Cape Council restores $4.5 million in reserve funding, approves budget compromise
The city of Cape Coral will use some reserves to balance the budget next year but city employees still may see roughly 2 percent in wage reductions.
After nearly three hours of public comment during which city employees begged not to have their wages slashed, city council decided to find a compromise on next year’s budgeting philosophy by saving two months of reserves.
The previous two budget proposals, the so-called “Schwing” and “King” budgets saved 1.8 months, and 2.2 months of reserves respectively.
But an unexpected third budget option offered by Councilmember Bill Deile and supported with a 5 – 3 vote will see the city now using $4.5 million of reserves to help balance FY 2011, while retaining two months of reserves, according to budget administrator Sheena Milken.
Cape Coral Professional Firefighters Union President Mark Muerth said the wage reductions, now lowered to 2 percent from an estimated 6.7 does not change how the unions feels.
He said firefighters already have made concessions so the city can build its reserves, and sees the adopted budget as nothing more than a tactic to “disturb” the unions.
“All they’re doing is taking money from their employees so they can pad their reserves,” he said.
Councilmember Chris Chulakes-Leetz said there was no intent by anyone on council to pad reserves, but that the city’s financial policies – one of which requires two months of reserves – trumps the employee’s financial needs.
“You ask me to violate the policy of our city so you can retain a portion of salary?” he asked employees.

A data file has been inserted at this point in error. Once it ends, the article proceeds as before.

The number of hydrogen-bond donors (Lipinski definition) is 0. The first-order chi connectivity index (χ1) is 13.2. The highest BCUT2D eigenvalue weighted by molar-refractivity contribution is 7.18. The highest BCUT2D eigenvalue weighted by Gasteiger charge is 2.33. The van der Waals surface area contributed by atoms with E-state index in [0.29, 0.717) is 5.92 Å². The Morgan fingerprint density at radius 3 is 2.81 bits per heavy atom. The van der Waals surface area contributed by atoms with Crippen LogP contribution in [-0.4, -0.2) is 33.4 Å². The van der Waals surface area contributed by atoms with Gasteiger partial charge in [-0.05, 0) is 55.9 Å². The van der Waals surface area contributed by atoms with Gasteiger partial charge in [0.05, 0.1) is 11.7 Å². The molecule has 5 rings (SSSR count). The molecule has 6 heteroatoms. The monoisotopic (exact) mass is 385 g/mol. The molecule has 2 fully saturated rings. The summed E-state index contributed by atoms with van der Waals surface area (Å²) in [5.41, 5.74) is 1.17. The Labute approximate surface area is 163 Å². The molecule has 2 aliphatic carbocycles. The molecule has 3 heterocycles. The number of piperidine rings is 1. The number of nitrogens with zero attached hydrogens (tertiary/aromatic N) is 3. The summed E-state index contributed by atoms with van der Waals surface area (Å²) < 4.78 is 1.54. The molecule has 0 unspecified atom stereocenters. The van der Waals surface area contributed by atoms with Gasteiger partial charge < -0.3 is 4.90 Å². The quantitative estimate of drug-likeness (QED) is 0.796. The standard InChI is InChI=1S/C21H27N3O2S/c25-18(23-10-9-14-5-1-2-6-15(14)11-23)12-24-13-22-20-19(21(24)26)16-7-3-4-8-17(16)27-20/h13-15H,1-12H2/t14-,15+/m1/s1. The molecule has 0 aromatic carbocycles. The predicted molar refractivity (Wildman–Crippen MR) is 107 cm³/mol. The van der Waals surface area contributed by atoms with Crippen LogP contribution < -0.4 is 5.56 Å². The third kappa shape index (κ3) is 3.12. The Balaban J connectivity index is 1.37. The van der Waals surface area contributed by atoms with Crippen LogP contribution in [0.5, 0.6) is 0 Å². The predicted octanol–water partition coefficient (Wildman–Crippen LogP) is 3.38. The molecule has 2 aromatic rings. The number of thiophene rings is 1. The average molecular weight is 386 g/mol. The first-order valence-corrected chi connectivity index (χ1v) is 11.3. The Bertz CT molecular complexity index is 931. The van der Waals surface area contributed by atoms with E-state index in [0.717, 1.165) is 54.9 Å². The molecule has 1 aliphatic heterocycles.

Councilmember Kevin McGrail said the majority of council’s philosophy – that no reserves should be used to bring balance to the budget – doesn’t fall into the compromise’s logic.
“We’ve been told that using reserves are bad, but now we can use a little. There’s a definite incongruity in that,” McGrail said.
Most of the city employees who spoke during public comment said that wage reductions would only harm their homes and families.
Some, like Mary Beth Pavoggi, a 14-year city employee, railed on City Manager Gary King’s performance bonus of $20,000, and his hiring of two political supporters at $39 an hour for temporary jobs.
“We feel like we’ve been lied to, we’ve been cheated, and we feel we’ve been stabbed in the back,” Pavoggi said.
Pearl Taylor, a five-year city employee, said wage reductions hurt not only the employees’ pockets, but the community’s pockets, too.
“The money they take away from our pockets will not be spent at Target, at Kohls, at restaurants, at the movie theater,” she said.
Deile said no budget is set in stone and can be adjusted throughout the year.
McGrail – who thinks council and the city manager should take a 10 percent pay cut – said he doubts the budget can be achieved without budget amendments.
“I anticipate some serious budget amendments,” McGrail said. “This only raises the bar even higher, and I hope we don’t move the finish line on employees again.”
City council approved ordinance 74 -10, which adopts the FY 2011 budget, with a 5 – 3 vote. Councilmembers Kevin McGrail, Marty McClain, and Derrick Donnell dissented.
City council also unanimously adopted the the millage rate, which stayed the same at 7.9702 mills, or about $7.97 for every $1,000 of taxable value. Due to decreased property valuations, it would have taken an increase in the tax rate to raise the same amount of revenue.